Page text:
With no predators and approximately 100 births annually, the deer population would increase beyond the park's carrying capacity without human intervention.
To prevent starvation and malnutrition, the deer are selectively culled during September and November. This ensures a healthy herd of 320 with the correct balance of ages and sexes.
The high point of the rut will soon be over and the lean bellies and hindquarters of the stags bear witness to their recent exertion. They regain condition by feasting on sweet chestnuts, horse chestnuts and acorns, building up winter fat reserves. Removing chestnuts deprives the deer of essential food.
Please leave the chestnuts for the deer.
Throughout the year, members of The Royal Parks arboricultural team monitor the trees in the park on a cyclical programme of inspection. This records the condition of the trees from a safety point of view and the effects of any pest and disease.
Tree work specified may include a variety of options to mitigate risk such as the reducing of crown size, shortening of individual branches, monolithing of dead trees, or ultimately, felling. Monolithing and felling are options for trees that have died. Retaining standing dead wood monoliths provides high value habitat, as does retaining the deadwood around the base of trees and other arisings from tree work. All wood and arisings remain in the park and are treated this way; this both enhances habitat and prevents the spread of any pest and diseases.
This month, inspections are being undertaken in the Pheasantry Gardens, repollarding of previously pollarded willows (Salixsp.) is taking place and some crown reductions of over mature red oak (Quercus rubra) will be completed.
Mushrooms and toadstools
In the autumn many types of wild mushrooms and toadstools enrich the park's grassland and ancient trees. The underground 'mycelium' of these fruiting or spore-bearing bodies is otherwise hidden all year.
Removal of the mushrooms and toadstools is illegal as it affects reproduction and removes food for dependant wildlife. Some rare insect species depend entirely on a particular type of mushroom.
In Fishers Field the star like shiny leaves are starting to turn on the Liquidambar styraciflua "Worplesdon" and are displaying bright vivid autumn colours. Yew and Camellia cuttings planted out in the gardens so that in a few years time will form a windbreak on the North eastern side of the Gardens to protect them from the cold March winds. Dog Woods are to be planted in Fishers Field to give winter stem colour in future years. Planting will continue this month in a number of areas with the Pheasantry Car Park being one of them. The leaf clearing has started and will continue until just after Christmas.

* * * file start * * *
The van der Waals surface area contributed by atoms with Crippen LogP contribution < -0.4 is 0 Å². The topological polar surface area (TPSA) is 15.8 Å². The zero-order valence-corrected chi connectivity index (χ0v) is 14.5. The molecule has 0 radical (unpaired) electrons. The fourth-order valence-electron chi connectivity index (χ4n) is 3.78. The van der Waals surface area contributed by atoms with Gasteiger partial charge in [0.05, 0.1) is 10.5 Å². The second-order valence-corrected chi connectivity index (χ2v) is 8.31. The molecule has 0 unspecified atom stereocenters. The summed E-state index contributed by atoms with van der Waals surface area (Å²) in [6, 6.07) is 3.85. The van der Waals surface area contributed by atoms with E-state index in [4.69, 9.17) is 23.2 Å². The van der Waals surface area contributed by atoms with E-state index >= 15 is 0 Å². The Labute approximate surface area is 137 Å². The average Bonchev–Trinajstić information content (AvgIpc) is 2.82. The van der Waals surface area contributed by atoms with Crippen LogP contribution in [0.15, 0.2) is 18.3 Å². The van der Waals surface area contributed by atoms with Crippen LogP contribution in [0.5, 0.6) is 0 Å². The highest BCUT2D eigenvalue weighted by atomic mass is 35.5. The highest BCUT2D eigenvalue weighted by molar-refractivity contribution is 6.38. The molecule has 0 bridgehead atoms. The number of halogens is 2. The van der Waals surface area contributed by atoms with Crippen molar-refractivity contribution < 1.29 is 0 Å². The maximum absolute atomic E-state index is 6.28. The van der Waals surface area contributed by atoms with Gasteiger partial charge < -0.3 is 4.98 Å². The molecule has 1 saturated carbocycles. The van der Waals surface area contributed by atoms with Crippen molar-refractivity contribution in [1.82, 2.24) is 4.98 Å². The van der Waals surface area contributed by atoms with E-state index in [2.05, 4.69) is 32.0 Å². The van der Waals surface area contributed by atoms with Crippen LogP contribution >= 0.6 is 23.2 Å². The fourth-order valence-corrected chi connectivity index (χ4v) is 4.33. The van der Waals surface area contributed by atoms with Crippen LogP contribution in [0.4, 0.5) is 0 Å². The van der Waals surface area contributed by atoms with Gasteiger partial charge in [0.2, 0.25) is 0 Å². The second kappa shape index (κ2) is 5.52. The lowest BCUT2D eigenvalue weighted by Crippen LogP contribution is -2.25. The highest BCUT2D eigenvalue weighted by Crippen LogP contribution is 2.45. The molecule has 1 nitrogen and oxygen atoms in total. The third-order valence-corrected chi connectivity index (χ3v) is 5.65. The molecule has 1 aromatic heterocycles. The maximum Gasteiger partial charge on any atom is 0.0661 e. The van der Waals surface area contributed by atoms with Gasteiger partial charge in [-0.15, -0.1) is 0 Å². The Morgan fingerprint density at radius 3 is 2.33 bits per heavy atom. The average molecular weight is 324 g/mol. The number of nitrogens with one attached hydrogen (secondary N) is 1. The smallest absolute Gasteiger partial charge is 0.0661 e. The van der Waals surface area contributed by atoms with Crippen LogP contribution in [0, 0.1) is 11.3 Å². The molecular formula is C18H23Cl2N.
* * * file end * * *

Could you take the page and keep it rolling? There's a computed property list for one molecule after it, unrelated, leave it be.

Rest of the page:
By November almost all of our summer visitors will have left. The park's position near the River Thames and the large water bodies in SW London means that there is a chance of a late House Martin or Swallow passing through. These and other insectivorous birds try and follow the rivers and canal systems in the London area. This is because it allows them the chance to feed in habitats that are normally richer in flying insects as they migrate. Chiffchaff, a summer visitor and breeder in small numbers in the park, may also be found feeding alongside the Longford River.
It is also a time to check the parks lakes for the arrival of our less common waterfowl – i.e. Teal, Shoveler and Gadwall. The scrape (a shallow grassy pool) viewed from Dukes Head Passage is a favoured location for Teal. The species is quite flighty and one that wildfowlers like to shoot as they are fast flyers.
Another favourite of the shooting fraternity is the Woodcock, these birds are already arriving by the start of the month but large numbers navigate on clear moonlit nights.
If we are unlucky enough to have a cold spell it is worth checking the areas of birch and alder for Siskin, Lesser Redpoll and the even scarcer Common Redpoll.
The best time to be out in the park and looking for birds is when the wind is blowing from the east or south-east.